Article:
This is the first paragraph in Frank Bruni’s book The Beauty of Dusk:
They say that death comes like a thief in the night. Lesser vandals have the same MO. The affliction that stole my vision, or at least a big chunk of it, did so as I slept. I went to bed seeing the world one way. I woke up seeing it another.
During that fateful night, Bruni suffered a stroke that cut off the blood supply to one of his optic nerves, severely damaging the sight in that eye. The medical term for his condition was NAION. It is very rare. He soon learned that people with NAION do not get better. And worse yet, they had a 40% chance of losing the sight in their other eye. Bruni was 52. He had been a prominent journalist for over thirty years, including twenty-five years at The New York Times. It is easy to see the irony and even cruelty of his situation. Here he was: an accomplished journalist, a best-selling author, a voracious reader, a world traveler, and he was on the verge of losing his sight.
In refreshingly crisp prose, Bruni takes the reader through the specifics of his ordeal. But the book is so much more than an account of his personal trauma. It is the story of human resiliency against incredible odds–not merely Bruni’s resiliency, but the resiliency of dozens of other individuals whose stories he masterfully narrates.
The subtitle of Bruni’s book is On Vision Lost and Found. He describes how his “vision” of life was changed by this event: “I went to bed believing I was more or less in control of life.” He had assumed that failures and disappointments could be “redeemed with a fierce enough effort.” He woke up to “how ludicrous that was.” He went to bed “with more grievances than (he) could count. He woke up to more gratitude than (he) could measure.” He writes,”My story is one of loss. It’s also one of gain.”
Being a nun, I was especially drawn to chapter four entitled “Flying Solo.” It’s in this chapter that Bruni speaks of God. Sort of. Bruni acknowledges he is an agnostic. But, he says, “I’ve never been able to say that I don’t believe in God, at least God in the sense of an organizing principle to things, a transcendent spirit, a code of conduct to which we are all called, a good and pure voice that’s both within and without us. If that all sounds like gobbledygook, well, my God is gobbledygook, almost by necessity. How could anything so omniscient and ambient not be?” His words sound amazingly similar to those of Christian, Jewish, and Muslim mystics when they are trying to describe their own experiences of the Divine.
During this time, Bruni does something “out of character.” He begins to pray, not even sure to what or to whom he was praying: “To the universe? To the serenest place inside of me? To my better angels which weren’t crowned with halos but cloaked in prudence, humility, hope?” I also appreciated his title of chapter five: “Hope Is Gnarly and Evergreen.” That’s one of the best descriptions of hope I’ve come across!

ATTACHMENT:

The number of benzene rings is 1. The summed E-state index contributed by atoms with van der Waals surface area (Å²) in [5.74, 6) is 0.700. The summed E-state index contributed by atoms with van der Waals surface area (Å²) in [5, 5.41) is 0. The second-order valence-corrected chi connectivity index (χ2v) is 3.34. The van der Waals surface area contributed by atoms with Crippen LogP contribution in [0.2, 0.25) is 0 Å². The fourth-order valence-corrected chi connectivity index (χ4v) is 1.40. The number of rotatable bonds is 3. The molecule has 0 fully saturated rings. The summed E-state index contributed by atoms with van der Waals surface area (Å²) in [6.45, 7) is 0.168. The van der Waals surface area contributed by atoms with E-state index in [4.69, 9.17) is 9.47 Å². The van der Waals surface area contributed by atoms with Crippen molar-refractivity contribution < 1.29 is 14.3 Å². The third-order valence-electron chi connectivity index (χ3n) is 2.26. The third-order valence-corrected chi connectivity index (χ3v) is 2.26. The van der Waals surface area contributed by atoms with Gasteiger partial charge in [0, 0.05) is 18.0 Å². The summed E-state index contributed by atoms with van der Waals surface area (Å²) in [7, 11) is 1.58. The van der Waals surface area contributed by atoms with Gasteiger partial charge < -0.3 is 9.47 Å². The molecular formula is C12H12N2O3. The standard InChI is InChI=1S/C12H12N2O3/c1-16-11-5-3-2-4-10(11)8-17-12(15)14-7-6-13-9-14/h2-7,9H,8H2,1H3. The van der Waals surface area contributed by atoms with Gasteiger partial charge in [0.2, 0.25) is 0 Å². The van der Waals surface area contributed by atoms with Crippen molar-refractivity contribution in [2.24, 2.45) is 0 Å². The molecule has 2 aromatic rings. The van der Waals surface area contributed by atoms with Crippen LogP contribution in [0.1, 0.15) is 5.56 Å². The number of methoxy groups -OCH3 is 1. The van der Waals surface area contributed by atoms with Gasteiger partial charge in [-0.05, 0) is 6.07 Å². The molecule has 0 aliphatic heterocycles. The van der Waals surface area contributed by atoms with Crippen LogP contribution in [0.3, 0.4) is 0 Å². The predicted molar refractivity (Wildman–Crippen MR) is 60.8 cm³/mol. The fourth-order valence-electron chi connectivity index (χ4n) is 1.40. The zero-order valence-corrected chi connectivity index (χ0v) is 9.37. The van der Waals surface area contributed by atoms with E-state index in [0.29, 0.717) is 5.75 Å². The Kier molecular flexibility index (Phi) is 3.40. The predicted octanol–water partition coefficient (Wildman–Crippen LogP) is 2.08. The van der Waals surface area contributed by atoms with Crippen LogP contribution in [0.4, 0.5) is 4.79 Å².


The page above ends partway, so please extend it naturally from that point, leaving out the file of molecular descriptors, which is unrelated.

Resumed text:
Bruni’s efforts to deal with his own sufferings, impelled him to formulate a theory. Maybe, he says, we all should wear sandwich boards listing some of the hardships we are bearing, hardships often “cloaked in the camouflage of normalcy.” He suggests a few inscriptions, some of them for the individuals he writes about in his book: “Cysts on my spine that produce constant pain. No end in sight.” “Lost a leg in small plane crash. I was the pilot. My only passenger was killed. He was my 8-year-old son. “Frequent migraines.” “Crushing infertility.” “Constant thoughts of suicide.” “Bike accident. Face shredded. Twenty surgeries. Can’t feel a kiss.” Bruni, the first openly gay columnist for the Times, imagines what the sandwich board might say for the college student he met who was disowned by his parents when he told them he was gay: “Parents’ love was conditional, ran afoul of the conditions.” Maybe such knowledge of peoples’ hardships would elicit greater compassion from all of us.
Bruni’s book is a treasure trove of wisdom gleaned from misfortune and suffering. Here are a few sentences that really spoke to me:
“If hope is a thing with feathers, envy is a thing with tentacles.”
Sight is the “unrivaled monarch of the senses.”
“Life is about adjusting to loss.”
“Putting off experiences often means not having them.”
Chapter 11 is entitled “The Trick Behind All Other Tricks.” That trick for dealing with hardship is perspective. Bruni lists the three overlapping pillars of perspective: 1) “put what you’re going through in context” 2) “recast limits, which aren’t merely limits,” and 3) “reconceptualize loss, the arithmetic of which isn’t a simple act of subtraction.”
One of my favorite parts of the book was Bruni’s interaction with his dog, Regan. This little pooch teaches Bruni many lessons–such as “attentiveness, openness, and humility.” She also teaches him “that something ordinary could be extraordinary. Without therapy or thought, Regan reveled in being alive. That helped me do the same.”
If you’re looking for a book that can help you “revel in being alive,” then Bruni’s book is for you!